CHAPTER4 Nucleate Boiling Heat Transfer and Forced Convective Evaporation • Topics to be presented in this chapter • Onset of Nucleate Boiling • Subcooled Nucleate Boiling • Saturated Nucleate Boiling and Two-Phase Convective Heat Transfer
4.1 Onset of Nucleate Boiling • Review of single-phase heat transfer • Energy balance dz D Z Wf(kg/s)
Length of subcooled region, zsc • Let zsc be the entrance length where , zsc can be • determined by the following equation.
Wall temperature distribution in single-phase region For turbulent flow in a pipe Dittus-Boeiter correlation However, it is commonly used in entrance region.
Boiling incipience (Onset of subcooled nucleate boiling) • For boiling to occur Tw must be at least ≧Tsat Non-boiling region
Recall that, assuming that a wide range of cavity size available, • for the onset of nucleate boiling. • For water, the correlation of Bergles and Rohsenow’s correlation • maybe used: • For a tube with a constant heat flux, , a mass flux, G, the location • of boiling incipience may be evaluated in the following way:
Relation between heat flux and wall superheat at the position incipient boiling (Form Hino & Ueda, 1985 Int. J. Multiphase Flow vol.11, No.3, pp.269-281 )
Boiling hysteresis Partial subcooled nucleate boiling Fully developed subcooled nucleate boiling Single-phase liquid Non-boiling region
Boiling curve hysteresis Wall temperature profiles Form: Hino and Ueda, 1985, “Studies on Heat Transfer and Flow Characteristics in Subcooled Flow Boiling – Part1, Boling Characteristics,” Int. J. Multiphase Flow, vol.11, pp.269-281
Experimental data for the onset of boiling compared with eq. (Forost and Dzakowic34) Form Collier, 1981
4.2 Heat Transfer in Subcooled Nucleate Boiling I. Partial subcooled boiling i. Few nucleation sites ii. Heat transferred by normal single-phase process between patches of bubble + boiling II.Fully developed subcooled boiling i. Whole surface is covered by bubbles and their influence regions. ii. Velocity and subcooling has little or no effect on the surface temperature.
Partial subcooled boiling Subcooled boiling heat transfer Single-phase heat transfer
Values of Csf in eq. Obtained in the reduction of the forced (and natural) convection subcooled boiling data of various investigators (Form Collier, 1981)
Full developed E ● Partial ● C ● B ● ● Wall temp
Bergles and Rohsenow correlation • Calculation procedure • Pick Tw • Evaluate and • Determine “C”, ie • form the incipience boiling model • Evaluate from fully-developed • equation but setting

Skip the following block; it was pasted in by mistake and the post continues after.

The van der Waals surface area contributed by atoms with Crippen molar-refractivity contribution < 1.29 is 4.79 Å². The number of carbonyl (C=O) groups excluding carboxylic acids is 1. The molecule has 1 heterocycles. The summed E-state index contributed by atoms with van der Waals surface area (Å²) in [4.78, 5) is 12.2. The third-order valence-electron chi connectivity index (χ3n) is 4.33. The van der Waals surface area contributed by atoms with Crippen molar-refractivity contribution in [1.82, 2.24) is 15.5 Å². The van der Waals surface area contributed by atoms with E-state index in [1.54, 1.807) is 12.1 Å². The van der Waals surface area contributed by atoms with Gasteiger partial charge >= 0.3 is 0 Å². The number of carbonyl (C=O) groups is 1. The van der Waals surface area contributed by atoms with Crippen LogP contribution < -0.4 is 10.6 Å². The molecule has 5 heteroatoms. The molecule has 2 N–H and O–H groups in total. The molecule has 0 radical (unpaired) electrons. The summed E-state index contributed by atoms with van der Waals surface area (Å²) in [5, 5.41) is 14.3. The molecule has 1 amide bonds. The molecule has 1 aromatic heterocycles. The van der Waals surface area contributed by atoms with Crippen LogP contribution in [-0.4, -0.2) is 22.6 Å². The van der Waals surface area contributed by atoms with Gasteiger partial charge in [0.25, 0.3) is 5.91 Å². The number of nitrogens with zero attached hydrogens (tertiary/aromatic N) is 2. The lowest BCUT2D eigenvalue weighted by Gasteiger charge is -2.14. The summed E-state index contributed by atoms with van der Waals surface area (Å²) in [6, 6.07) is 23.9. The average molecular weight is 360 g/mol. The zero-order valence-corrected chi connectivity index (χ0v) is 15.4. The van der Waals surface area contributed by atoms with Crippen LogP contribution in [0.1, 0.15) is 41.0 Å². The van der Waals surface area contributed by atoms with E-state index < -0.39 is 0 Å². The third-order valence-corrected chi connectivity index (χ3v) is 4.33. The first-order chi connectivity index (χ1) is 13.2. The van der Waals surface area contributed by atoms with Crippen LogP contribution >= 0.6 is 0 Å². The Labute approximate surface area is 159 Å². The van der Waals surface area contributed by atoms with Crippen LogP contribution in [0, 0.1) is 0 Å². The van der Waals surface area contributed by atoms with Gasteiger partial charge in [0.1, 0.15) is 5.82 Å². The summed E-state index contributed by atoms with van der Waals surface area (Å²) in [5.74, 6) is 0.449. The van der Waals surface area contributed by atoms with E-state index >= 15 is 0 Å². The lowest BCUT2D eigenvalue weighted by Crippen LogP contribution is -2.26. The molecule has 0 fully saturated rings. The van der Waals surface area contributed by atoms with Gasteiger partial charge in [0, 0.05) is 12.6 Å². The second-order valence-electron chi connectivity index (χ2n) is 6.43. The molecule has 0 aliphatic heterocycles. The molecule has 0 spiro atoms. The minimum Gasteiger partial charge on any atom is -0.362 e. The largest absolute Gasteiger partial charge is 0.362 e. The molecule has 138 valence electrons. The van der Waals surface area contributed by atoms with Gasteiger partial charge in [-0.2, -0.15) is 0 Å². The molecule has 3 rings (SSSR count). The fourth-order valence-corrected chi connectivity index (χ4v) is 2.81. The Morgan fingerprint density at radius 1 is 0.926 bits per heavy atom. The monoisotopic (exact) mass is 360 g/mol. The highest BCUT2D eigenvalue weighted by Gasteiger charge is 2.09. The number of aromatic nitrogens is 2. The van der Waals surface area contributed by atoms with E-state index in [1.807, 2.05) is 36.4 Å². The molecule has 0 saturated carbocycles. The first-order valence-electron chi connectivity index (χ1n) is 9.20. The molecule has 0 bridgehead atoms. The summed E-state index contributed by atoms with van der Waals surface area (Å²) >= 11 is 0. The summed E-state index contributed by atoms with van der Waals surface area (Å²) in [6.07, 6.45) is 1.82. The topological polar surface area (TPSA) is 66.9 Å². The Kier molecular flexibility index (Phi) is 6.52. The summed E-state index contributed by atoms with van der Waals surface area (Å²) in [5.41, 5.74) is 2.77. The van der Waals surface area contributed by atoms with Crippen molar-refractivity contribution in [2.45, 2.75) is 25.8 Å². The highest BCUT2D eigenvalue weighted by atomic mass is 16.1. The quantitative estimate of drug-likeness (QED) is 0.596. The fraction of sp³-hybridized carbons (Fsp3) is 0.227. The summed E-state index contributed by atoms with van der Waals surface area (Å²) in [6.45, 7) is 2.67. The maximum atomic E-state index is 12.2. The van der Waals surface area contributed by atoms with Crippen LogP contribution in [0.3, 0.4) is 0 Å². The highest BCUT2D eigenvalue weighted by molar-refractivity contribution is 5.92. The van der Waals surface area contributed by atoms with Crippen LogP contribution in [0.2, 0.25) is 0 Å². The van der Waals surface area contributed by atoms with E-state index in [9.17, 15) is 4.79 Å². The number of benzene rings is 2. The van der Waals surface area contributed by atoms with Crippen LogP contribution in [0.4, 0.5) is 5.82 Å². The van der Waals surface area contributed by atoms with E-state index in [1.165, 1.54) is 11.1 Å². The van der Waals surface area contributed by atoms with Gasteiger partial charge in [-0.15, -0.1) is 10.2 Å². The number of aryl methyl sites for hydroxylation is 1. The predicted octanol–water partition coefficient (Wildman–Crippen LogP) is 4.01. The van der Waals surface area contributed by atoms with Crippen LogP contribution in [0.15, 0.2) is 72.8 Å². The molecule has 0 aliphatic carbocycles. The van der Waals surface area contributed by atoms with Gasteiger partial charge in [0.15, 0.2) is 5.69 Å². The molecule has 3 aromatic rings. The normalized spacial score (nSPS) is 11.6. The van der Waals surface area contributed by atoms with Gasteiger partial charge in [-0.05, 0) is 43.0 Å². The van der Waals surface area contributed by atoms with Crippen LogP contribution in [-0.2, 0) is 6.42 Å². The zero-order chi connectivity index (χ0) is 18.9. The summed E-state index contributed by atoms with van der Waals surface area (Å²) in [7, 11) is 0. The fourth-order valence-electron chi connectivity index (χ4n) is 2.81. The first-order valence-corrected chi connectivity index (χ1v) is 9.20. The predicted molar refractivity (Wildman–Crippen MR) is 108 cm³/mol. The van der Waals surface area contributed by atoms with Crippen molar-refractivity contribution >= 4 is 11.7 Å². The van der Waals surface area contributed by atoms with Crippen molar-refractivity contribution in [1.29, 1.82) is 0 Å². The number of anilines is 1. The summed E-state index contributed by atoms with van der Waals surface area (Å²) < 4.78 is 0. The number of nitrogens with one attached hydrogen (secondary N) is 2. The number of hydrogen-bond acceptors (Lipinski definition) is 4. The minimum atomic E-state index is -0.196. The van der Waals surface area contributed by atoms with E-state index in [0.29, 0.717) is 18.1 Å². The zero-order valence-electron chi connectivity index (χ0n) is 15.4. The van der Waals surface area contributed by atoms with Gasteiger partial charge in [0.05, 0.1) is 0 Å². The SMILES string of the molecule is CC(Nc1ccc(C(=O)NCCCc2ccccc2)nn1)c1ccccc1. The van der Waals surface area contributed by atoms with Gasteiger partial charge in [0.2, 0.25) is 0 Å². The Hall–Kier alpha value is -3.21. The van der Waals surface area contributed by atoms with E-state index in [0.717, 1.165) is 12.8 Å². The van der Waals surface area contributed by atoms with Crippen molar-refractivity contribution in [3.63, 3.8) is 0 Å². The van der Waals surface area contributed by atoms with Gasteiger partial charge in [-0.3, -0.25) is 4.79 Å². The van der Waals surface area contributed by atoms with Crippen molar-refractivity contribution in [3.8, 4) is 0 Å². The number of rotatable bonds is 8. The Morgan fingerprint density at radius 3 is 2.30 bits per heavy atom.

Fully developed subcooled boiling • -Surface is covered by bubbles and their influence region
-Velocity and subcooling has little or no effect on the surface temperature Low subcooling High subcooling H Low G L High G H H Fully developed boiling L L
Correlations for fully developed subcooled boiling • -Jens and Lottes correlation(1951) • -Ranges of data for water only • i.d = 3.63 to 5.74 mm , P = 7 to 172 bar , Tl = 115 to 340℃ • G = 11 to 1.05×10-4 kg/m2s , up to 12.5 MW/m2 • -Thom et al (1965) • for water only
At P=70bar At P=150bar
It is summarizes the present data of heat transfer of subcooled flow boiling of water in the swirl tube and hypervapotron under one side heating conditions. The data are obtained by experiments in regions fro non-boiling to highly subcooled partial flow boiling under conditions that surface heat fluxes, flow velocities, and local pressure range form 2 to 3 MW/m2, 4 to 16 m/s and 0.5, 1.9 and 1.5 MPa respectively. In the figure, a new heat transfer correlation for such subcooled partial flow boiling under one sides heating conditions on which no literature exists is proposed. Heat transfer of subcooled water flowing in a swirl tube(Form: S.Toda, ”Advanced Researches of Thermal-Hydraulics under High Heat Load in Fusion Reactor,” Proc. NURETH-8. pp.942-957,1997)
-Shah(1977), ASHRAE Trans. Vol.83, Part1, pp.202-217 -Valid for subcooled nucleated boiling of water, refrigerants and organic fluids, Ref >10000
-Correlation of Bjorge, Hall and Rohsenow, 1982 Int. J. Heat Mass Transfer, vol.25, No.6 pp.753-757 For subcooled and low quality region BM Depends upon boiling surface cavity size distribution and fluids properties For water only, BM=1.89×10-4 in SI units.
Comparison of equation with data of Cheng et al. From: Bjorge, Hall and Rohsenow, 1982